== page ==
Ohio superintendents discuss efficiency, lament limits
Last week Ohio Education Matters (a subsidiary of the KnowledgeWorks Foundation) hosted a forum for Ohio superintendents and district leaders looking to save money. Figuring out ways to “do more with less” in K-12 education is an urgent matter (especially follow last week’s repeal of Issue 2), which is why Fordham has been prodding school districts for quite some time to think proactively on this issue. (See a summary of our recent event, “Working Smarter Together”; coverage of our “doing more with less” events in education from this past spring; or highlights from last year’s “Stretching the School Dollar” event – or that accompanying book.)
The event featured Fordham friend Rick Hess (director of education policy studies at the American Enterprise Institute) as well as superintendents from school districts across Ohio recognized by OEM’s benchmarking study for exceptional cost-savings measures.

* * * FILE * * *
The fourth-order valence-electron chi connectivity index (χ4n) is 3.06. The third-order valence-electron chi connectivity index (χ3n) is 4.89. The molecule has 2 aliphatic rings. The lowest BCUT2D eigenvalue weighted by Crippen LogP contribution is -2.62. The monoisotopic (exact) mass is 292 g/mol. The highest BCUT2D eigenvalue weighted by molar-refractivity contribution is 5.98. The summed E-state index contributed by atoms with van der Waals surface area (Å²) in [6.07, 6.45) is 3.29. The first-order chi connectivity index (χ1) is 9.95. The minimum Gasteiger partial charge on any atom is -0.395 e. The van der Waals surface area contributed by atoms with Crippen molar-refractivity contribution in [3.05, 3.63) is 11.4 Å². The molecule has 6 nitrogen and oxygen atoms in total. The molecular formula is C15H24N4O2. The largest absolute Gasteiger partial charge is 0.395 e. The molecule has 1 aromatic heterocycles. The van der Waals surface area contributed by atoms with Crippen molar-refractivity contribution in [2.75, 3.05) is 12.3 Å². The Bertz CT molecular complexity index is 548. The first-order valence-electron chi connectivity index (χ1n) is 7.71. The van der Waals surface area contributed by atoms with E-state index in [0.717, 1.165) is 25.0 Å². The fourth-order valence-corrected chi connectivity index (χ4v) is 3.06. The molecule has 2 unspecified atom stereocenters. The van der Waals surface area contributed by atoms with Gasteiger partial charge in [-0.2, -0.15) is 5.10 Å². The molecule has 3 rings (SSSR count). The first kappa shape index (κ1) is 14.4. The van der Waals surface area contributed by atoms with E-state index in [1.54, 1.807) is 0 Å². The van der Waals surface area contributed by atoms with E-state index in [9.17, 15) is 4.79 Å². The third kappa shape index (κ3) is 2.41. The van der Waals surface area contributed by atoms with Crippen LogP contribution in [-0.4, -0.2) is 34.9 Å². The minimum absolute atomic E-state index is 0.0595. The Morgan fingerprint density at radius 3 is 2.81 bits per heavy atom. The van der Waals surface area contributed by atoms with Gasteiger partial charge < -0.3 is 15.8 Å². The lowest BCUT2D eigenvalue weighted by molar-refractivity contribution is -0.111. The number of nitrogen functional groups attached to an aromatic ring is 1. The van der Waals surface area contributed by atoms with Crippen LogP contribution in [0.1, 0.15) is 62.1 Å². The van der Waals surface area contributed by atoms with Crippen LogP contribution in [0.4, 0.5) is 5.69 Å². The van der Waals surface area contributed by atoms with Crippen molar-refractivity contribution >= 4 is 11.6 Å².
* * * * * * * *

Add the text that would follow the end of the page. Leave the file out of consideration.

These on-the-ground “efficiency experts” included superintendents from Canton City (Michele Evans); Perry Local in Stark County (John Richard); Sandy Valley (David Janofa); Western Reserve (Charles Swindler); and Salem City (Tom Bratten). Except for Canton, the majority of examples of cost-savings and service-sharing came from districts that are fairly small.
It was apparent by the way superintendents in the audience were taking diligent notes that they are really in the market for new ideas. Several good ones emerged:
- Per-pupil budgeting. Perhaps most encouraging is that districts are taking the advice laid out by Marguerite Roza in Stretching the School Dollar to cost out various activities on a per-pupil basis (e.g., illustrating the cost per student for various subjects as well as extra-curricular activities), so as to identify outliers, provide transparency, and balance tradeoffs. As Superintendent Evans (Canton) noted, this type of budgeting can reveal surprisingly high costs for activities that are non-instructional. To make informed spending decisions you first need to collect the data.